I believe that our kūpuna were visionary when using resources available for the preparation of materials, as well as looking at contemporary and popular styling of the time. While important to be rooted in tradition, I also feel that the practices have become complacent for the sake of maintaining traditions. To draw a greater interest in the young, the practice must evolve in order for the craft to survive.
NEGATIVE   Like others have stated, the BBQ pork is good, ask for a side of their BBQ sauce, bc you’ll want more; it’s yummy. Comes with homemade sweetroll bun. Their duch apple pie is good too. Music on Sat night. 50’s diner style with a Hawaiian flair.
H folks today Monday we are featuring THE CUBAN sandwich . It has become a popular item all around. Also sharing the lime light is our great French Dip. Who knows what else Mona will be cooking up HUNGRY??? come on and have a bite with us
Sharp dressed couple sitting for a full length portrait shot taken at the Daisy Studio. Memphis, TN, Vintage African American photography courtesy of Black History Album. I love the Memphis Daisy studio images.
ハワイアントリオ featuring Yuka Sanada (Vocal, Uke), Marina Iida (Vocal, Bass) & 吉田 丈二 (Joji Yoshida) (Guitar, Vocal) のライブを行います。生バンドの伴奏で踊る機会の少ない沖縄で、メレフラスタイルのフル2時間、ジュークボックス化したバンドをバックに遠慮ゼロで1曲目からラストまで踊りまくっていただきたい。両先生のソロフラも観れます。ミュージックチャージ1500円。お食事、ドリンクはお好みでご注文ください。…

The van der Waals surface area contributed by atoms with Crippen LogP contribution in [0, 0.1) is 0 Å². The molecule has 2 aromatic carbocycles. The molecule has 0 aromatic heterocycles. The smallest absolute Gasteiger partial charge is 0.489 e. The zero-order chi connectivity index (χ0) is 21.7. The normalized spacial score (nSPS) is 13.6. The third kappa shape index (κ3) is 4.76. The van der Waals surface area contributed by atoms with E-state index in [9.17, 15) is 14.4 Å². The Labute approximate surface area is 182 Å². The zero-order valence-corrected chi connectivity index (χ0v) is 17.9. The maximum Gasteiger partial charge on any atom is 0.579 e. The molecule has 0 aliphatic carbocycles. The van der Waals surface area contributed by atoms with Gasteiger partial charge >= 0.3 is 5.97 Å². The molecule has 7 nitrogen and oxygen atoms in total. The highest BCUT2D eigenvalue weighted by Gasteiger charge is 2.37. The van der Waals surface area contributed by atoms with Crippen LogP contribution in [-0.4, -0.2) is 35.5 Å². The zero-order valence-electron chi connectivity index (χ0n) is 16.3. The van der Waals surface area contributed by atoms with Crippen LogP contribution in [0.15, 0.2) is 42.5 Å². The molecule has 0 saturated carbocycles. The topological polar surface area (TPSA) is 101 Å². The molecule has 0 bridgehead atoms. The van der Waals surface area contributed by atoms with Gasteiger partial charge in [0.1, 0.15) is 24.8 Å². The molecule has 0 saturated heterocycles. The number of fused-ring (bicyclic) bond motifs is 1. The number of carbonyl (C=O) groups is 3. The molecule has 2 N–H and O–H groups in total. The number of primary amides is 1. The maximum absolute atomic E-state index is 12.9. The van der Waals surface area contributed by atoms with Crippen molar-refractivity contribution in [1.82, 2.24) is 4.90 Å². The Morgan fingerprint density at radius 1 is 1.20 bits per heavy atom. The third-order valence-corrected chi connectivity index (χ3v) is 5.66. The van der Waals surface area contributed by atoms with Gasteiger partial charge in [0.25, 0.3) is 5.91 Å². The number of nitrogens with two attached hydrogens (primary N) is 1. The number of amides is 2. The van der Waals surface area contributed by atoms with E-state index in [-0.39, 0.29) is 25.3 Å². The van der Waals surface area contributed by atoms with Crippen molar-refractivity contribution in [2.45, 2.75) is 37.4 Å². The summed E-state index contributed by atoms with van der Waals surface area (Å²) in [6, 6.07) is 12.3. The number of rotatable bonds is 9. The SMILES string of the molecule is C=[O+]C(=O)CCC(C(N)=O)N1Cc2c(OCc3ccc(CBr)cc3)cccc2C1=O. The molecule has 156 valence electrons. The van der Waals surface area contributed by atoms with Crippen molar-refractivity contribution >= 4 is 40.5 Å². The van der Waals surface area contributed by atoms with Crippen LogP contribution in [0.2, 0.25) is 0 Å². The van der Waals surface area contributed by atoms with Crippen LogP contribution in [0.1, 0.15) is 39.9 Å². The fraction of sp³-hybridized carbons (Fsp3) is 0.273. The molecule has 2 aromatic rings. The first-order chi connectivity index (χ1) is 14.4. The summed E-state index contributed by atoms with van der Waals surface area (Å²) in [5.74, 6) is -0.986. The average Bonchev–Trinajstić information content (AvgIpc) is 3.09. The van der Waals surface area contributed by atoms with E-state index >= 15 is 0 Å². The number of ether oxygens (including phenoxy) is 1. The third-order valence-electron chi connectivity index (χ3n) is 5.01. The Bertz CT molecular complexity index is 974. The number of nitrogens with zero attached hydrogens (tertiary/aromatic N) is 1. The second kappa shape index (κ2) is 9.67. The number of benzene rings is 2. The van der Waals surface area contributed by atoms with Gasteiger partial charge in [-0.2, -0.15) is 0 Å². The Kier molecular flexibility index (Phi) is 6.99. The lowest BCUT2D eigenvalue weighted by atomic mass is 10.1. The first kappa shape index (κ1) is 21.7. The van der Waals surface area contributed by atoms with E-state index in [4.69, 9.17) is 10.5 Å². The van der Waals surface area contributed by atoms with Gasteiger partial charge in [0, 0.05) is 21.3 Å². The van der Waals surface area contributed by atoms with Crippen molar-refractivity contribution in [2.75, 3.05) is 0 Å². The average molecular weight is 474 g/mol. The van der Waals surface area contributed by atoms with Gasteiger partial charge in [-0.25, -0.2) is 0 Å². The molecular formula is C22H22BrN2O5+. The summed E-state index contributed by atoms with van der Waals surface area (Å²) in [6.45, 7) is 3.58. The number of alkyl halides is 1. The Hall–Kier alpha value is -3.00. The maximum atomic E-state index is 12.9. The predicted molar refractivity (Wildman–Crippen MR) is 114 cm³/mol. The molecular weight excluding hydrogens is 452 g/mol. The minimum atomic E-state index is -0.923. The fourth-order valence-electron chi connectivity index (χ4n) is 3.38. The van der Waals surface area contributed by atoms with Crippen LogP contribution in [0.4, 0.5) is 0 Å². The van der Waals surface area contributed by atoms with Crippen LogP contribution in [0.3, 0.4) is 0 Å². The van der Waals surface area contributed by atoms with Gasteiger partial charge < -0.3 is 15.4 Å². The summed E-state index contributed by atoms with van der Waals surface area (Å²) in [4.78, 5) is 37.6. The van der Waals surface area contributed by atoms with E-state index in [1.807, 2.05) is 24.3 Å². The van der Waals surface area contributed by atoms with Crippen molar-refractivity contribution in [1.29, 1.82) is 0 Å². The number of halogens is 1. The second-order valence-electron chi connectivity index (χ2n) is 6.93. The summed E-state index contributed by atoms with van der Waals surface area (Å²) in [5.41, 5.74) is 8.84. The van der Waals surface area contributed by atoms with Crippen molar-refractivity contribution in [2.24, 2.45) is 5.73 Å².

Since at least the 18th Century, the world has been perceived by many as divided into two great human moieties: the West (or Occident) and the East (or Orient).  European and later American explorers, imperialists and scholars came to see the people of the mysterious Orient as significantly different from themselves, and many devoted entire careers to their investigation.  As such, Orientalism as both a worldview and an academic discipline was institutionalized.  The impact of this paradigm has been considerable, such that even in the multicultural, largely secular 21st Century West, its biases persist.
Ch.11 p.58 para.3 sent.2 Malia paha o lilo ka ʻaʻā mau ʻana a ke ahi i nā pō a pau i mea no ke aliʻi e uluhua ai, a laila, hele mai e nānā iā kākou, a laila, pēlā paha e ʻike ai kākou iā Lāʻieikawai.” perhaps the fire burning every night will annoy the princess so she will come to find out about us, then perhaps we shall see British rule Lashio was also the centre of authority for the northern Shan States, but the Burmese post in the valley was close to the Nam Yao, in an old Chinese fortified camp. The Lashio valley was formerly very populous; but a rebellion, started by the sawbwa of Hsenwi, about ten years before the British occupation, ruined it.[1]
Vintage photo booth of girl with attitude. Old photograph of a young African American girl posing in a photo booth sometime during the Written above her in faded ink is “Mozella.” There is nothing to indicate where this photograph was taken.

Enter your Email Address

Leave a Reply

Your email address will not be published. Required fields are marked *